JOSHUA ROBERTS/WASHINGTON (Reuters) – Homeland Security Secretary John Kelly will hold a meeting of his own on Thursday with Homeland Security experts in response to an uptick in anti-immigrant violence and an ongoing outbreak of Ebola in the United States, the White House said.
Kelly’s remarks will be the first he has made on the situation since his predecessor, Janet Napolitano, was fired over her handling of the deadly Ebola outbreak in the U.S.S., a senior administration official said.
The official spoke on condition of anonymity to discuss the situation without elaborating.
The president said last week that he was not comfortable with Napolitana’s handling of Ebola and said he would nominate a successor, though the details of a replacement were not clear.
Kelly has made a point of emphasizing that the Department of Homeland Security is working on a comprehensive plan to contain the spread of the virus and is looking at a range of solutions, including expanding use of public health laboratories to test travelers from affected countries.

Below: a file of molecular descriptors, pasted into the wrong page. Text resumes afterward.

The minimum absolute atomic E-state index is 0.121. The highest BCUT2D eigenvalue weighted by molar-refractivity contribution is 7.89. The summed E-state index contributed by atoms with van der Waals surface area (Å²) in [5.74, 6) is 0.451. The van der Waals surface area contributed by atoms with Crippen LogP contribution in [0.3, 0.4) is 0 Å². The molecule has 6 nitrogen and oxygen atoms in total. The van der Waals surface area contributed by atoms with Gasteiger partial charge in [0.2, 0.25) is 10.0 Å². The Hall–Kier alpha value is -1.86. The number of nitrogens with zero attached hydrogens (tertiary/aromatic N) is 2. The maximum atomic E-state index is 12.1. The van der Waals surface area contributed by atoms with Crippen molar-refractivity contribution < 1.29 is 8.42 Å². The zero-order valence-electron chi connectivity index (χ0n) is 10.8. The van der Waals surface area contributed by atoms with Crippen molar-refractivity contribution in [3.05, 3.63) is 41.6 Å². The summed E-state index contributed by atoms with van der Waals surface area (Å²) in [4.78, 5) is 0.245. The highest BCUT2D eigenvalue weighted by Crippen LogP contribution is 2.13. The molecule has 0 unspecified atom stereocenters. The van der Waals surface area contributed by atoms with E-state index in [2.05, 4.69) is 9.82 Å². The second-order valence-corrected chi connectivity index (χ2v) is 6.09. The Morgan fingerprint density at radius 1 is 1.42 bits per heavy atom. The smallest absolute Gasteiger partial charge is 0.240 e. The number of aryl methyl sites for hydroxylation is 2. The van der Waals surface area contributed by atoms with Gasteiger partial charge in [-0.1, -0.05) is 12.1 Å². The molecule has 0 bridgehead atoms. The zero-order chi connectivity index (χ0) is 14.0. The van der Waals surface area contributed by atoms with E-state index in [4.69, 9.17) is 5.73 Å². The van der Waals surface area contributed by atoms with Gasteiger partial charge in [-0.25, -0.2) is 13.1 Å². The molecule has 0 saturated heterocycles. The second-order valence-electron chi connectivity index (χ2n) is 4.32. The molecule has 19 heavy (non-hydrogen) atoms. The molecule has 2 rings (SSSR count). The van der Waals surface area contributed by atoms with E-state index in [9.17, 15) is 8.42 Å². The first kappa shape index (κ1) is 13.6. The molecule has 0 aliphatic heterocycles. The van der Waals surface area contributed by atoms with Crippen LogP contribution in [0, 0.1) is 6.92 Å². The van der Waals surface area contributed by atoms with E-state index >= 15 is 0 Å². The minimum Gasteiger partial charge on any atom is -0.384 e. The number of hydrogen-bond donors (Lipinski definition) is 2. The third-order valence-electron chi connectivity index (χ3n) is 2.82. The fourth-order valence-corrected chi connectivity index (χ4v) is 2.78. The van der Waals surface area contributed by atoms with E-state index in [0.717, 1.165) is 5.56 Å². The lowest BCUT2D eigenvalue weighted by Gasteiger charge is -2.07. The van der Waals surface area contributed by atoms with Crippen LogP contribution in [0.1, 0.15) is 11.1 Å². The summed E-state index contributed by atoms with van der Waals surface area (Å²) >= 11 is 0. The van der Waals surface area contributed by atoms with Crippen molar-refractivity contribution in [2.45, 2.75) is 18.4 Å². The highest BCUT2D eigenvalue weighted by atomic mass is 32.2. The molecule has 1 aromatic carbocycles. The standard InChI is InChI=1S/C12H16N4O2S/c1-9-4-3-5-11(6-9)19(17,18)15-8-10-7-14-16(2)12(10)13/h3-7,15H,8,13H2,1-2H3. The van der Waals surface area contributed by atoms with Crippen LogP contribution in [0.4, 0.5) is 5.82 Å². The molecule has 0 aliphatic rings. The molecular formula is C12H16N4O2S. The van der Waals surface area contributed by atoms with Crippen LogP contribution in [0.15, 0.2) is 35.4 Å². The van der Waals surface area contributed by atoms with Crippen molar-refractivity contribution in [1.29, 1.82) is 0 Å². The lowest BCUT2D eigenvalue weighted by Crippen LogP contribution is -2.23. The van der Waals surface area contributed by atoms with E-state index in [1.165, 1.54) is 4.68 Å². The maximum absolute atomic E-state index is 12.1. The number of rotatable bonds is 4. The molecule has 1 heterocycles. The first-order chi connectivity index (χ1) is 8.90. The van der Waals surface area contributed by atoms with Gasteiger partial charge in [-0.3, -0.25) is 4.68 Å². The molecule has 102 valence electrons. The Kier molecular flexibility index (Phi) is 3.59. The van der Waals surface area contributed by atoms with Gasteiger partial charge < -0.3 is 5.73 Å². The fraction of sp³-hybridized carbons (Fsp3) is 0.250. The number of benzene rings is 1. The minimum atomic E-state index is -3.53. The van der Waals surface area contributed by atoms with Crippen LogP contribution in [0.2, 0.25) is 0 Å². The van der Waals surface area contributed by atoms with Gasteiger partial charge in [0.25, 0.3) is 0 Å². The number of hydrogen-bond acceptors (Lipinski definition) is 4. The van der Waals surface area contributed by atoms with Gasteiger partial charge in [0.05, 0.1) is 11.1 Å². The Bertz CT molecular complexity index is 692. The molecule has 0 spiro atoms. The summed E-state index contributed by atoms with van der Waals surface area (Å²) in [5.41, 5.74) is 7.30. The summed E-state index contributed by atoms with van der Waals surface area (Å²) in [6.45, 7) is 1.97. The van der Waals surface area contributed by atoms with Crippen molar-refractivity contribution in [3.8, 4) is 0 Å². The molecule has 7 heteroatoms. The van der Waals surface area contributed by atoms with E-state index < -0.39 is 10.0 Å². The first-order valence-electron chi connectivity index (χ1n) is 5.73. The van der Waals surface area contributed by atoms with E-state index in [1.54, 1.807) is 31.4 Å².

In an interview with CNN on Thursday, Kelly said he was concerned that many Americans are not being given information about how to respond to the outbreak.
“I think we’re seeing some people that are just not being served, not being adequately prepared,” Kelly told CNN.
“So I’m concerned about that and that’s why we’re going to be meeting on Thursday.
We have to get to the bottom of this.”
The White House has not specified how much time Kelly will spend with experts at the meeting.
The U.N. Office of the High Commissioner for Human Rights has warned that a large-scale immigration crackdown in the near future could spark a backlash and exacerbate the crisis.
In recent weeks, more than 300 people have been detained by U.B. for trying to enter the U